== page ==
4 found
  1.  19
    A Stakeholder Identity Orientation Approach to Corporate Social Performance in Family Firms.John B. Bingham, W. Gibb Dyer, Isaac Smith & Gregory L. Adams - 2011 - Journal of Business Ethics 99 (4):565-585.
    Extending the dialogue on corporate social performance as descriptive stakeholder management, we examine differences in CSP activity between family and nonfamily firms. We argue that CSP activity can be explained by the firm’s identity orientation toward stakeholders. Specifically, individualistic, relational, or collectivistic identity orientations can describe a firm’s level of CSP activity toward certain stakeholders. Family firms, we suggest, adopt a more relational orientation toward their stakeholders than nonfamily firms, and thus engage in higher levels of CSP. Further, we invoke (...)
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  2.  59
    The Influence of Distributive Justice on Lying for and Stealing From a Supervisor.Elizabeth E. Umphress, Lily Run Ren, John B. Bingham & Celile Itir Gogus - 2009 - Journal of Business Ethics 86 (4):507-518.
    In a controlled laboratory experiment, we found evidence for our predictions that participants who received fair distributive treatment were more likely to lie to give a supervisor a good performance evaluation than those treated unfairly, and those who received unfair distributive treatment were more likely to steal money from a supervisor than those treated fairly. We further proposed that the presence of an ethical code of conduct would moderate these relationships such that when the code was present these relationships would (...)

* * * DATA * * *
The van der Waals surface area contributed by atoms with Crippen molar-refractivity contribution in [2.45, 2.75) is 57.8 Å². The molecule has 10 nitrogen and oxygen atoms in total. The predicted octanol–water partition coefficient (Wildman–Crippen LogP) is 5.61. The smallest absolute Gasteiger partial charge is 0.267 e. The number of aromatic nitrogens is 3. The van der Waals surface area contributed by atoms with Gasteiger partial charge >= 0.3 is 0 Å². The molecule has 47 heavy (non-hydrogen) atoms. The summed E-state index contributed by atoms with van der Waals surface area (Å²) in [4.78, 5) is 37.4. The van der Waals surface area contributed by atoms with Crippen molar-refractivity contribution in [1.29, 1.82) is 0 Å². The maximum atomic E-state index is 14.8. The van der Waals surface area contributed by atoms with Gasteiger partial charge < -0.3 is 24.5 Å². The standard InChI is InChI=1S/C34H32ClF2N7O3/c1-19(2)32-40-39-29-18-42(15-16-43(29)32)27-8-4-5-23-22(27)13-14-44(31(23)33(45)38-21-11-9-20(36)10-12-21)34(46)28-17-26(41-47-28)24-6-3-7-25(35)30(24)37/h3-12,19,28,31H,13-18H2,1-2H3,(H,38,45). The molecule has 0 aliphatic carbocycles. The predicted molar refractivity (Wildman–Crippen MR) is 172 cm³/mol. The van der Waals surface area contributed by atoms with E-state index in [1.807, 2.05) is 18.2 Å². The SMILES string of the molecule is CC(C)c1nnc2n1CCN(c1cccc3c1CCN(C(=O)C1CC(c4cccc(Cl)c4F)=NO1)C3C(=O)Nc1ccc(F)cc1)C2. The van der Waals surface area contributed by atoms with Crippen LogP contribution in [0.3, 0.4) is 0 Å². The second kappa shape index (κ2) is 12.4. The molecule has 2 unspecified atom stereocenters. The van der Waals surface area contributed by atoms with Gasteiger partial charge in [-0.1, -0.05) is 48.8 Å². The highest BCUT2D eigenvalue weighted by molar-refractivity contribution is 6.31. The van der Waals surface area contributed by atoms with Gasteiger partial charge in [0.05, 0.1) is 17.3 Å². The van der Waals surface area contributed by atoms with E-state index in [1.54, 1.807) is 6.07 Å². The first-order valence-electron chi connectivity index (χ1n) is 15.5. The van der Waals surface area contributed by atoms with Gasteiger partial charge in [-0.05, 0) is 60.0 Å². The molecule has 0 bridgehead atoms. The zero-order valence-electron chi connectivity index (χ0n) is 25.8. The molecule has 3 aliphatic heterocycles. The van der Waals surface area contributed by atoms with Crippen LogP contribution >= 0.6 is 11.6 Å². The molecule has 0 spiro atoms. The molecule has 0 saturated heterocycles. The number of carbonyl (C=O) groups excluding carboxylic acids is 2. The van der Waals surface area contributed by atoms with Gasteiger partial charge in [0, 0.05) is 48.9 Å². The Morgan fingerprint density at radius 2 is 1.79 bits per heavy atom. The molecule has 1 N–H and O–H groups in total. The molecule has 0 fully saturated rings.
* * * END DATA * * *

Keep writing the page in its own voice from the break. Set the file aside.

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  3.  33
    A Stakeholder–Human Capital Perspective on the Link Between Social Performance and Executive Compensation.Peter M. Madsen & John B. Bingham - 2014 - Business Ethics Quarterly 24 (1):1-30.
    ABSTRACT:The link between firm corporate social performance and executive compensation could be driven by a sorting effect, or by an incentive effect. Existing empirical work focuses exclusively on the incentive effect. In contrast, in this paper we explore the sorting effect of firm CSP on the initial compensation of newly hired executives. In doing so, we develop a novel theoretical approach based on an integration of stakeholder theory and human capital theory, suggesting a positive association between the initial compensation of (...)
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  4.  21
    The Effects of Ideological Work Beliefs on Organizational Influence: Shaping Social Networks Through the Psychological Contract.John B. Bingham, Jeffery A. Thompson, James Oldroyd, Jeffrey S. Bednar & J. Stuart Bunderson - 2008 - Proceedings of the International Association for Business and Society 19:80-91.
    We explore psychological contracts as mechanisms by which individuals gain influence in organizations. Using two distinct research settings and longitudinal analysis, we demonstrate that ideological contracts endow individuals with increased centrality in the organization’s influence network. More generally, we propose that an important outcome of different psychological contract types may be how they affect the nature of influence in organizations.
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